Gospel for September 23, 2015, Wednesday

Claretian Communications Foundation, Inc.

Posted at Sep 23 2015 05:59 AM | Updated as of Sep 23 2015 02:04 PM

Tb 13:2, 3-4a, 4befghn, 7-8
Blessed be God, who lives forever.

Psalter: Week 1 / (White)
St. Pio of Pietrelcina, priest

1st Reading: Ezra 9:5-9
I remained seated and dismayed until the evening sacrifice; and then, at the time for the evening offering, I rose from my fasting, and with my clothes and mantle torn, I knelt down, spreading out my hands to Yahweh, my God.
I said, “My God! I am ashamed and confused, my God, I do not dare raise my eyes to you for our sins have increased over our heads and our crimes reach up to the heavens.
From the days of our ancestors to this day, our guilt has been great. We, our kings and priests have been given into the hands of foreign kings because of our crimes; we have been delivered to the sword, to captivity, to plunder, and put to shame as on this day. However, for a brief moment, the mercy of Yahweh, our God, has been shown to us. He made a remnant of our people survive, and allowed the survivor to settle once again in his Holy Place; he has given us joy and life, though we are in bondage. We are no more than slaves, but in the midst of our slavery, God has not abandoned us, he has extended a merciful hand over us to support us before the kings of Persia. He has revived our life, enabled us to rebuild the House of our God, and to have walls in Jerusalem and in the other cities of Judah.

Gospel: Lk 9:1-6
Then Jesus called his twelve disciples and gave them power and authority to drive out all evil spirits and to heal diseases. And he sent them to proclaim the kingdom of God and to heal the sick. He instructed them, “Don’t take anything for the journey, neither staff, nor bag, nor bread, nor silver coins; and don’t even take a spare tunic. Whatever house you enter, remain there until you leave that place. And wherever they don’t welcome you, leave the town and shake the dust from your feet: it will be as a testimony against them.”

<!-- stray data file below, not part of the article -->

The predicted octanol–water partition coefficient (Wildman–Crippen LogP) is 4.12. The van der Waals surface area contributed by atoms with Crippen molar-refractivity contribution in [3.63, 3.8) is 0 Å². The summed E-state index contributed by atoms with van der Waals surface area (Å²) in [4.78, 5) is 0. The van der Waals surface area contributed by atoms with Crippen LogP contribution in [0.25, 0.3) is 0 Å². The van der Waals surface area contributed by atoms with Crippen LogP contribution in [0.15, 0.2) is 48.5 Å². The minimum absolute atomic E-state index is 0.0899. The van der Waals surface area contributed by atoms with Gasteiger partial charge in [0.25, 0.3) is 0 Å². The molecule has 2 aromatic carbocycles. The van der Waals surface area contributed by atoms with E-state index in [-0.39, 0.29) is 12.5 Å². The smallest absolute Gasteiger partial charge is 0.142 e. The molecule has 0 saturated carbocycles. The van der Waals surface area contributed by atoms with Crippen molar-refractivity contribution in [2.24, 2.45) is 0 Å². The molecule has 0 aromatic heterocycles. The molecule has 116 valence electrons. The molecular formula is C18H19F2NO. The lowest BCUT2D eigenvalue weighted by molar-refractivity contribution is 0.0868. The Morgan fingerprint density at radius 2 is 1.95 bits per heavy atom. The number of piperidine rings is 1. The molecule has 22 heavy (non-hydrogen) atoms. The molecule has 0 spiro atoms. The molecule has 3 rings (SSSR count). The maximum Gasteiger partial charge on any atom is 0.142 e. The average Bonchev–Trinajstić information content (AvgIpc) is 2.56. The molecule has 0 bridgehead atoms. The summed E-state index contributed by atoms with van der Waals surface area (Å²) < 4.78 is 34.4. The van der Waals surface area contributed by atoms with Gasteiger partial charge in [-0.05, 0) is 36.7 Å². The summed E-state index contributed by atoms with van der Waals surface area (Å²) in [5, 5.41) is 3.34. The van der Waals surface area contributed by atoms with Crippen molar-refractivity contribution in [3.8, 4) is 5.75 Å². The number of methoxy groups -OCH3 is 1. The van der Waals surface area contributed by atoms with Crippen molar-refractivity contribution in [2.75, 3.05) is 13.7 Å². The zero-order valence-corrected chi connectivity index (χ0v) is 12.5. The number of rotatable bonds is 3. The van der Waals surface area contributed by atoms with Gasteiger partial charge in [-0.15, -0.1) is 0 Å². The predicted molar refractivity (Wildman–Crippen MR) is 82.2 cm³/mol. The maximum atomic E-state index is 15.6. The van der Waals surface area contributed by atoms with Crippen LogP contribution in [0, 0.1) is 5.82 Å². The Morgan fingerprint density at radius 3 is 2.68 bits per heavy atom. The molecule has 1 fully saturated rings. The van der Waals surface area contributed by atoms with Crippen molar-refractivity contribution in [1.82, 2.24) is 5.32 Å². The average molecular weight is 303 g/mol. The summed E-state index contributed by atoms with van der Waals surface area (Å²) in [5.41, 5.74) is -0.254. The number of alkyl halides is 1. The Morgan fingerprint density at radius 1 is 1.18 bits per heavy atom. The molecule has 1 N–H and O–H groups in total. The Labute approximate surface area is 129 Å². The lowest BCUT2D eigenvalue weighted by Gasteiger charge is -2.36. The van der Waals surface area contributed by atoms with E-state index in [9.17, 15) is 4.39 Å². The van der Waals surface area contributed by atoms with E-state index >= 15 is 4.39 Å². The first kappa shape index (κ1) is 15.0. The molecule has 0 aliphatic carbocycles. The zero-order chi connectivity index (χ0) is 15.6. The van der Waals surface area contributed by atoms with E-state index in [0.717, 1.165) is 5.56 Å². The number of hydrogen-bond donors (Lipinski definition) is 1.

So they set out and went through the villages, proclaiming the good news and healing people everywhere.

Today’s gospel reading is highly revealing. It reveals both what kind of man Jesus was and what kind of Church he wants us to be. For he sends his disciples on a missionary tour, yet does not tell them to perform religious activities! Their mission is not about teaching the Our Father, for example, or explaining new truths about God, or organizing prayer meetings. Their mission is to help people in their basic needs as human beings, above all, in curing their diseases. In this connection, it is remarkable that according to Jesus’ solemn teaching (cf. Mt 25:31-46), when they appear before the glorious Christ for the Last Judgment, people will be judged neither on the basis of their religious beliefs nor of their religious practices nor of their degree of faith. They will be judged on whether or not they have fed, housed, clothed, healed or consoled their neighbor in need. In the other words of James, “In the sight of God, pure and blameless religion lies in helping the orphans and widows in need and keeping oneself from the world’s corruption” (Jas 1:27). In other words, Christianity is not just limited to piety and prayer, but has a lot to do with service and help given to anybody in need.

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